My destination was Croatia, but before getting there I figured I should take in take in Ljubljana, the capital of Slovenia for a few days. I took a night train which I thought would be awesome, booze cart, nice restaurant and I was going first class so I had relatively high expectations. Instead the booze cart consisted of the one beer I had left over from the hostel, the restaurant involved eating some crisps I had leftover from lunch and my accommodation was a bed in a rather compact three bed cabin within the train. After about 10 hours, I made a transfer from Vienna (where I had a fantastic schnitzel) and another 6 hours later, I was in Ljubljana
The beauty of the Ljubljana
Ljubljana is yet another very beautiful city, there is a castle on top of the hill overlooks the capital city with a lovely river running through the centre, yet another place that looks like it was taken from “Alice in Wonderland”. The city centre was all cobbled streets, the buildings were all freshly painted and the surround mountainous region is all covered in trees with more flowing rivers, it kind of reminded me of an alpine village area. The housing also looked more Germanic than Eastern European and so was the food; it’s a very clean and friendly city.
Making your own fun
The nightlife was kind of dull, or I was being dull (not really sure which). I was staying at a Hostel which was on a university campus, a 600 bed dorm with an excellent breakfast; though it had no atmosphere was it was too big, so making my own fun was a bit of a challenge.
Upon arrival after checking out the city which didn’t take long as it’s not too big, I settled into a bar to watch the last session of the first day of the Ashes (cricket). This was good fun as the barmaid played for the local cricket team and the beer was excellent. I also had a good time watching the test, England hilariously awful. I ended up in bed at about 930 and slept for 12 hours or so, must have needed it.
These guys know how to serve alcohol
The second night involved heading to a Absinth bar that brewed their own, I downed four as it was two for one happy hour even though there was nobody there, and then stumbling back to the hostel singing “Waltzing Matilda” though the main square.
If you’re not familiar with Absinthe I suggest not to try it. I was a hardened travelling backpacker and four shots were enough to send me into out of space. There was lots of people around but I had the sense it was more of a romantic couples place and my premature proclaiming of an Ashes victory was not going to be an interesting conversation for these people.
I did however have some pretty cool day trips, this involved checking out two cave systems, Slovenia had a lot of them though I believe I did see the two most highly regarded.
The first day I checked out the more famous of the two, Postojna, about an hour bus ride out-of-town. The cost of it was around 20 Euro (bit expensive) though it looked pretty interesting from the brochures, and I was not disappointed. The tourists all jumped on a train at the caves entrance, which took us on a rather speedy journey for a couple of km’s down, it bottoms out at around 160m, it was quite rapid and I though a couple of times I was going to have my head knocked off.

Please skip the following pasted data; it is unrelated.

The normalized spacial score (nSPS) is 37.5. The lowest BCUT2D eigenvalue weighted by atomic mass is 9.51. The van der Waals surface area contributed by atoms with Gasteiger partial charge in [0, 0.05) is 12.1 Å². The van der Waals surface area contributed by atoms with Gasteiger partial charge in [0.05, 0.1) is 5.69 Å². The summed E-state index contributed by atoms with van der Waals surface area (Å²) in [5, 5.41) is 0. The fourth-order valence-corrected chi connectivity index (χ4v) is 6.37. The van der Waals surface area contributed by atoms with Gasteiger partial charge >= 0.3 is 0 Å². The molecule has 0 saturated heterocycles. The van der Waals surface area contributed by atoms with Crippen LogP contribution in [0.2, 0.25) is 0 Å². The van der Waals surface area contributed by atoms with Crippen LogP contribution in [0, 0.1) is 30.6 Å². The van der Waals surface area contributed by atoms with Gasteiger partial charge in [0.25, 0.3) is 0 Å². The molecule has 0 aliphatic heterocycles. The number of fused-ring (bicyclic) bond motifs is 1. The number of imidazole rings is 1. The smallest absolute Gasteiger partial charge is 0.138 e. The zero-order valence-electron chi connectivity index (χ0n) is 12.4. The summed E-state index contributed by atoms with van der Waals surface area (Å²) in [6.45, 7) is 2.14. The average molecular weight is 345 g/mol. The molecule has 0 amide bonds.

Upon reaching our drop off point we were informed that we could not take pictures in the cavern, totally worth the money. We then walked for about an hour through the amazing cavern system, stalagmites and stalagmites were all over the place, it kind of reminded me of “Fraggle Rock” though I didn’t see any Fraggles.
Due to my experience with the nightlife and my tour of the first cave, I thought I’d go and see what the fuss was about with the second cave. This involved another bus journey out-of-town this time an hour and a half.
Upon arrival I went and viewed the local church, it sat upon top of a ravine with a waterfall coming from underneath it; check the photo, again it looked pretty amazing. After that, my tour started, this time an hour and a half walk. This cave system was much larger, whilst it didn’t have the stalagmites and stalagmites of the first one, it went down 170m and the chambers in there were absolutely massive, the first being I’d guess 100m up and the second 150m. It was like walking through some alien world, bats were flying about at the top, the footpaths were lighten up with globes, we crossed a bridge around 60m up from the cavern floor and there was a waterfall in the second chamber with a river running through it.
Again it was absolutely amazing and very different to the first one I’d seen.
Is that the end?
After a few days in Slovenia, I wish I could have stayed for more. The country isn’t that big and apparently there were some amazing national parks, more caves, the coast and castles to see, but I was running out of time.
It was time to head off to Croatia and the town of Split, Croatia is a party place and it was entering the peak summer party season….
The Travel Bug
The Travel Bug is a collaboration project that goes through Dave’s travel journals around the world. We started this series a while back and finished in the Baltics. We’ll be back soon in the Croatia!
He just completed another world trip and is bound to share his tall travel tales shortly.
PC likes getting the job done by day and writes, designs and codes during his spare time. He also enjoys having a drink with Dave and hearing his tall travel tales.
We hope to entertain you through this collection of stories.